Visiting a city? I love the Frommer’s “Day-by-Day” guides, mostly serving major European and North American cities, which lay out basic 1/2/3 day itineraries, special interest tours, and include glossy city maps. I like these because the pocket sized guides are light and portable, I find the organization of the guides pretty intuitive, and they include a lot of information for outdoor activities, including walking tours. Walking in a city is one of my favorite things to do – you get, I think, a better feel of the city if you can walk around and see not only the highlights but everything else. Their Amsterdam guide had a great walking tour of the Jordaan and waterbike tour of the canals, and their Chicago guide has a good architecture walk of the Gold Coast.
On a budget? If you’re on a strict budget, or trying to pull of a complicated itinerary of hitting a lot of places on one journey, Let’s Go can be perfect. They focus on student travelers and cater to that budget, but I’ve pulled some fabulous restaurant suggestions out of Let’s Go guides, including an amazing basement Thai restaurant in London.
New traveler? If you’re going to Europe, Rick Steves is the name you’re looking for. He produces volumes of travel information – guides and public television specials especially – including a “Europe through the backdoor” guide for beginners. If you’re not going to Europe, I am lame and cannot assist.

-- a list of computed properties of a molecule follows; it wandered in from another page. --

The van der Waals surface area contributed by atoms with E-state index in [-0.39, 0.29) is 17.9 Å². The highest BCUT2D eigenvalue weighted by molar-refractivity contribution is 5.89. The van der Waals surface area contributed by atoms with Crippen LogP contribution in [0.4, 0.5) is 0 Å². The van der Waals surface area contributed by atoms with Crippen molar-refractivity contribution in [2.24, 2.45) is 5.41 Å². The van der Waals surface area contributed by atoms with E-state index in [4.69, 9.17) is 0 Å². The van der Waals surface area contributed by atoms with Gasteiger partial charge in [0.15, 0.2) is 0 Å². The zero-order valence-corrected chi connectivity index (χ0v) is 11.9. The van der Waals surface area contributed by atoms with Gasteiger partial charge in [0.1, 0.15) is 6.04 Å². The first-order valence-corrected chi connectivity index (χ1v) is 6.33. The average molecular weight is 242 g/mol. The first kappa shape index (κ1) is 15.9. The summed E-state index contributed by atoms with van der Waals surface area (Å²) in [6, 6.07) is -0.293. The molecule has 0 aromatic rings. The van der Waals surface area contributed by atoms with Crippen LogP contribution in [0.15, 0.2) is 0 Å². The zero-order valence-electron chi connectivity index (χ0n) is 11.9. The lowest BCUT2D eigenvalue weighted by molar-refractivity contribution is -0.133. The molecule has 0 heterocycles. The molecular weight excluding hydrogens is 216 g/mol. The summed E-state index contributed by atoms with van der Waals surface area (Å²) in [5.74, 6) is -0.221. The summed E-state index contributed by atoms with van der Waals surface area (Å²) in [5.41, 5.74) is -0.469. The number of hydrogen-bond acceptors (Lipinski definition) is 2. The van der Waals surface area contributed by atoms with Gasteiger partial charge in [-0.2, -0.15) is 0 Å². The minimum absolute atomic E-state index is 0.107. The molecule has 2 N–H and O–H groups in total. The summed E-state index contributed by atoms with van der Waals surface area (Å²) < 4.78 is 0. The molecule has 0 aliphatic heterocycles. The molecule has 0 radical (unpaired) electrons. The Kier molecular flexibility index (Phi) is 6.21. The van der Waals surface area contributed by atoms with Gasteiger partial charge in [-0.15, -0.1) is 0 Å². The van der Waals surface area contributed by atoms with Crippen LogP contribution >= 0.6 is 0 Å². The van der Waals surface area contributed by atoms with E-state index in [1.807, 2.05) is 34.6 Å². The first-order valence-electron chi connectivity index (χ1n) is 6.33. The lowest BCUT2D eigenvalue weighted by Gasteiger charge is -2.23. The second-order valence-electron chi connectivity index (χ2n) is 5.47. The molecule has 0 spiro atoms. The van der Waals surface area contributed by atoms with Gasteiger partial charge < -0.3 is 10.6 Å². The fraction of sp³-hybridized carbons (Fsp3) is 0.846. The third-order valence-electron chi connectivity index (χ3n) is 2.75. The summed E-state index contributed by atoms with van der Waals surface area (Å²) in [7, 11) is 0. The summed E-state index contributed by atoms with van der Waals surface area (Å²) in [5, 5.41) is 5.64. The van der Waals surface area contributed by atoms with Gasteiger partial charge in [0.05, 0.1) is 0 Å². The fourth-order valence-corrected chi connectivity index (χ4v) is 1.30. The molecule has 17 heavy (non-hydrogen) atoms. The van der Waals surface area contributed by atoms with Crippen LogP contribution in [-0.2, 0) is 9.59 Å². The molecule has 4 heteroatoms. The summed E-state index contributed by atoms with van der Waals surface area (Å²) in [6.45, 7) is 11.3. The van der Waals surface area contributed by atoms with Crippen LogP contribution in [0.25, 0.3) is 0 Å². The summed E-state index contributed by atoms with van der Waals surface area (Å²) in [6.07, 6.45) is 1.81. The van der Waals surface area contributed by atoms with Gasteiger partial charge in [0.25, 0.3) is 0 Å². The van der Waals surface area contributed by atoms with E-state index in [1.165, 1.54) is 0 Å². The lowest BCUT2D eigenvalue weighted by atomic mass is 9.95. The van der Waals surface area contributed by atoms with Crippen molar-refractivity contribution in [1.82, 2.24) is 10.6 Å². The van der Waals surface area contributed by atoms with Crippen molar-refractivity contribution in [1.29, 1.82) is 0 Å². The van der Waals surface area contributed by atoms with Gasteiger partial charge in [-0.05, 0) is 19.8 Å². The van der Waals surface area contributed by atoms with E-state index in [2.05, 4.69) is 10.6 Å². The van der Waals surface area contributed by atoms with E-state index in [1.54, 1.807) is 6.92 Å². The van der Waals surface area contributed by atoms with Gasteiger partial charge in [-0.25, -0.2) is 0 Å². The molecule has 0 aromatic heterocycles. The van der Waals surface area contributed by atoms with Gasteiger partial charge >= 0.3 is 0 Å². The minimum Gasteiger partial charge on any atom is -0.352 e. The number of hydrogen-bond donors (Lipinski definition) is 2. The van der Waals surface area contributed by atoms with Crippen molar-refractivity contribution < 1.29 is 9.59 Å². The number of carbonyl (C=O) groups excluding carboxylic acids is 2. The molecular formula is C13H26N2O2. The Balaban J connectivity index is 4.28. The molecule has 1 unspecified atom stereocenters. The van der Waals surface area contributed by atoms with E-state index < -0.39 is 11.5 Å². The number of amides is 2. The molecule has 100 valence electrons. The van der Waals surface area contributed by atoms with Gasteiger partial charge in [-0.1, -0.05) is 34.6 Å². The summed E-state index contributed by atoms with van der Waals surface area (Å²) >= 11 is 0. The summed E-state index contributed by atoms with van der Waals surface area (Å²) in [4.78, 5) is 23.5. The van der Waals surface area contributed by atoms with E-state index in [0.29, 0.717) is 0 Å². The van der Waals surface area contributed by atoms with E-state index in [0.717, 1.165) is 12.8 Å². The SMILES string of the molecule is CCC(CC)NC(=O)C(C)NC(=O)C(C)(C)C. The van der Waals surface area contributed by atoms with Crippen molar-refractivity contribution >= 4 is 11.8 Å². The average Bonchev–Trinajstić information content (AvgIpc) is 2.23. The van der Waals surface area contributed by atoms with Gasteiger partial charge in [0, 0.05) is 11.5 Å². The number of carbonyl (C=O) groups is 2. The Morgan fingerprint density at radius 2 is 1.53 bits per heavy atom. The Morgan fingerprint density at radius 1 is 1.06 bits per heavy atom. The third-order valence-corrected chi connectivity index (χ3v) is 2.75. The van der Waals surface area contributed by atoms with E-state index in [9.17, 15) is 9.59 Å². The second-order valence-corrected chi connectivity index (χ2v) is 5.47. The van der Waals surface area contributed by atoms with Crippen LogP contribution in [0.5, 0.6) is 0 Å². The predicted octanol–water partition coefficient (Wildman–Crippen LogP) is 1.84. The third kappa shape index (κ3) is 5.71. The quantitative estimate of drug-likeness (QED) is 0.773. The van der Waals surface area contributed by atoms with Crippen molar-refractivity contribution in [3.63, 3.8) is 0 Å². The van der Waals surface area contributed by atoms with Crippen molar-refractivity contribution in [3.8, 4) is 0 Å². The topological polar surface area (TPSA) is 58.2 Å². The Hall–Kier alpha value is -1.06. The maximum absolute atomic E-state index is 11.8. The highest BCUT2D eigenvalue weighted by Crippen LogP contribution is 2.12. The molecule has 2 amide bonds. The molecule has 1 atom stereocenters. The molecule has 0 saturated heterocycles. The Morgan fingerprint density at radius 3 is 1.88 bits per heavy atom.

Rick Steves is also good, in my parent’s opinion, for family travel and European tours (road tripping through Andalucia, or rail travel in Benelux, as examples). If you’re traveling solo and enjoy outdoorsy activities, Moon Guides are excellent, but I suggest supplementing them with another guide book as they don’t seem to be published/updated as thoroughly. (That being said, if you’re interesting in improvising and don’t care much about background information, Moon Guides may be the way to go.)
Road tripping? I’ve had great success with the “AAA+” method of travel when hitting the road, and not just because the stops mentioned offer discounts to members. Factors like traffic and weather can really influence car travel, and it’s good to have a vetted list of reasonable hotels and restaurants if you can’t rely on making reservations well in advance. What’s the plus in AAA+ travel? If you’re taking a destination road trip, get a guide specific to the destination to enhance AAA‘s dry, factual approach to travel. I’ve used this method for lots of road trips from Chicago – a AAA guide to get to Mammoth Cave, Cooperstown or Duluth, and then a specific guide to the destination maximizes your enjoyment of the whole travel experience. Don’t get stuck on a parkway in Connecticut looking for a hotel. Trust me.
Overall, I’ve found most public libraries have a great if not perfectly updated collection of travel guides. Check out a few guides on the same region and find your preference – you may decide you have a Frommer’s budget for hotels after all, want a Michelin guide to splurge on restaurants, or want to supplement a glossy Cagodan country guide with a Lonely Planet Encounter city series. Once you’ve figured out how you want to travel, the right books will basically pick you.